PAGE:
Committee addresses speed control, public safety buildingThe question for Police Chief Marty Jensen at a Dec. 4 meeting of the city’s Public Safety Committee was: How many miles per hour over the speed limit can you go without getting a ticket?
By: Randy Hanson, Hudson Star-Observer
The question for Police Chief Marty Jensen at a Dec. 4 meeting of the city’s Public Safety Committee was: How many miles per hour over the speed limit can you go without getting a ticket?
Alderperson Lori Bernard wanted to know.
She wasn’t interested in tempting fate, however. Her concern was that too many drivers are speeding on residential streets.
“It seems in a residential area our tolerance for speeding should be lower,” Bernard said.
Jensen’s report on the placement of the police department’s radar speed sign on Ninth Street for a 24-hour period prompted the discussion.
He said the average speed of the 3,000 northbound vehicles that were clocked was 26 mph. The number of vehicles going faster than the 25 mph limit was 1,700, Jensen said, and 57 were recorded going 10 mph or more over the limit.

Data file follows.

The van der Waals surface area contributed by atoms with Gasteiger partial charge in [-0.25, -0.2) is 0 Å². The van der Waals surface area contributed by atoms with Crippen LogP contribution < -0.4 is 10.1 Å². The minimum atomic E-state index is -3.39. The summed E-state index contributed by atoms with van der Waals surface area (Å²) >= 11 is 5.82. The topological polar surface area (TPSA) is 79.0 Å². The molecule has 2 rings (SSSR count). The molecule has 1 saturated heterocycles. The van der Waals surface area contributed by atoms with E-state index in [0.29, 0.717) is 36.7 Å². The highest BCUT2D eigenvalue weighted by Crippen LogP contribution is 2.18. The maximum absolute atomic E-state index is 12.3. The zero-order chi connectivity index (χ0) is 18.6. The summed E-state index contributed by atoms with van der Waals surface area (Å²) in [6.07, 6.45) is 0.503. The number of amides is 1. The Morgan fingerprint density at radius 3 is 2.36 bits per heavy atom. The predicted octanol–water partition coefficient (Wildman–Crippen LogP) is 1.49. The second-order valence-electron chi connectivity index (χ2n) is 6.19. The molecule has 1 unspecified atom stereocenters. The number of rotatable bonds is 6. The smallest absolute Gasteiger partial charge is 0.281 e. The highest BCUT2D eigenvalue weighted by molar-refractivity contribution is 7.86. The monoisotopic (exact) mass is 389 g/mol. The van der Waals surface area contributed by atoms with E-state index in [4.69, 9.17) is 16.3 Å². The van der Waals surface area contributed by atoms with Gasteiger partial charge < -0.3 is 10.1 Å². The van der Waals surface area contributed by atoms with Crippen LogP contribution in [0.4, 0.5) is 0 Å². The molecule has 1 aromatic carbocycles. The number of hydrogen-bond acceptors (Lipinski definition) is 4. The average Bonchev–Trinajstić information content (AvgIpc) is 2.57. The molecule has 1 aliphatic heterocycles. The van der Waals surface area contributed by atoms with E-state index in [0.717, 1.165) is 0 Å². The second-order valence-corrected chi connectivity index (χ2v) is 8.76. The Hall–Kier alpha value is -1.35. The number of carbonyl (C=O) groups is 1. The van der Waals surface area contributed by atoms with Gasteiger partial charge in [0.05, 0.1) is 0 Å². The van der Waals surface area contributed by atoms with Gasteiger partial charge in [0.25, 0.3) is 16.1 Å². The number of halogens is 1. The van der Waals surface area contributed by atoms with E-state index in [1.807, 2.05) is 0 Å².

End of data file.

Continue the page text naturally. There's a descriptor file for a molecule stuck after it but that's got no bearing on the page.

One vehicle was clocked at more than 20 mph over the limit.
As to Bernard’s question, Jensen said police officers are allowed discretion over whether or not to issue a ticket to a speeder.
Some officers will ticket drivers going 7 mph over the limit every time, he said. Others might let drivers going 10 to 12 mph over the limit off with a warning.
“We want people to comply. We don’t want to be overbearing,” Jensen said.
He said he has stopped speeding drivers only to learn that they were on their way to the hospital because of an emergency.
Jensen, however, did say that he talks to his patrol officers about streets where speeding is a problem and encourages them to crack down on it.
Bernard said she would like to see more consistency in the enforcement of speed limits.
Jensen also reported that the police department has received a $10,000 grant from the state that will be used to encourage compliance with the state’s seatbelt law. The money will be used for officer overtime and a handheld laser radar unit.
Committee chair Lee Wyland reported that the city has received proposals from a dozen architectural firms offering to assess the city’s public safety building needs and recommend a building program.
Wyland said that he, Mayor Dean Knudson and City Administrator Devin Willi would interview four of the firms and recommend one of them to contract with.
Jensen told Wyland he had heard rumors that the planning for a new facility for the police and fire departments was going to die.
“That’s why we’re a little concerned,” Jensen said, speaking also for Fire Chief Jim Frye and St. Croix EMS Chief Eric Christensen.
“No, it’s moving forward,” Wyland replied. “Maybe not as fast as you would like.”